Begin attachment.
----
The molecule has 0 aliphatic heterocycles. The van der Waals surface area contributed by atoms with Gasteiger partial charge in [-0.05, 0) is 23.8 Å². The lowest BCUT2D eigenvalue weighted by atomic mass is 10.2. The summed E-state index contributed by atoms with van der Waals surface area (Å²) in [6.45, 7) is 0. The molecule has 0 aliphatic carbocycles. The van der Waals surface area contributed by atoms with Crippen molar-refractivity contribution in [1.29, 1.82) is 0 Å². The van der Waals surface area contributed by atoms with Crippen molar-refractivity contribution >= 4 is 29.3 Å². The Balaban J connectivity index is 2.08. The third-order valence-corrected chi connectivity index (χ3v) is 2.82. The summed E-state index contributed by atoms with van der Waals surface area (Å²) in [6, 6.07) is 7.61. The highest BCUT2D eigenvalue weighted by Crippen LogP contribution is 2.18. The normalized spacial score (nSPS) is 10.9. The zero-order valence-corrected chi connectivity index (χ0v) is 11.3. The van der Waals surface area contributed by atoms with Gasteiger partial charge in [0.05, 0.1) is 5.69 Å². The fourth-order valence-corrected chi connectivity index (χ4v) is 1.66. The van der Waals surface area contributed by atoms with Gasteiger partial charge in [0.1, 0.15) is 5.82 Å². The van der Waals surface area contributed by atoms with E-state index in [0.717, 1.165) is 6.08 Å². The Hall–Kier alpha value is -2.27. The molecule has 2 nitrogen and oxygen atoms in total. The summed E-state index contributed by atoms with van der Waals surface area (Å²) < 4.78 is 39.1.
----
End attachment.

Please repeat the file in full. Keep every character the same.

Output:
The molecule has 0 aliphatic heterocycles. The van der Waals surface area contributed by atoms with Gasteiger partial charge in [-0.05, 0) is 23.8 Å². The lowest BCUT2D eigenvalue weighted by atomic mass is 10.2. The summed E-state index contributed by atoms with van der Waals surface area (Å²) in [6.45, 7) is 0. The molecule has 0 aliphatic carbocycles. The van der Waals surface area contributed by atoms with Crippen molar-refractivity contribution in [1.29, 1.82) is 0 Å². The van der Waals surface area contributed by atoms with Crippen molar-refractivity contribution >= 4 is 29.3 Å². The Balaban J connectivity index is 2.08. The third-order valence-corrected chi connectivity index (χ3v) is 2.82. The summed E-state index contributed by atoms with van der Waals surface area (Å²) in [6, 6.07) is 7.61. The highest BCUT2D eigenvalue weighted by Crippen LogP contribution is 2.18. The normalized spacial score (nSPS) is 10.9. The zero-order valence-corrected chi connectivity index (χ0v) is 11.3. The van der Waals surface area contributed by atoms with Gasteiger partial charge in [0.05, 0.1) is 5.69 Å². The fourth-order valence-corrected chi connectivity index (χ4v) is 1.66. The van der Waals surface area contributed by atoms with Gasteiger partial charge in [0.1, 0.15) is 5.82 Å². The van der Waals surface area contributed by atoms with E-state index in [0.717, 1.165) is 6.08 Å². The Hall–Kier alpha value is -2.27. The molecule has 2 nitrogen and oxygen atoms in total. The summed E-state index contributed by atoms with van der Waals surface area (Å²) < 4.78 is 39.1.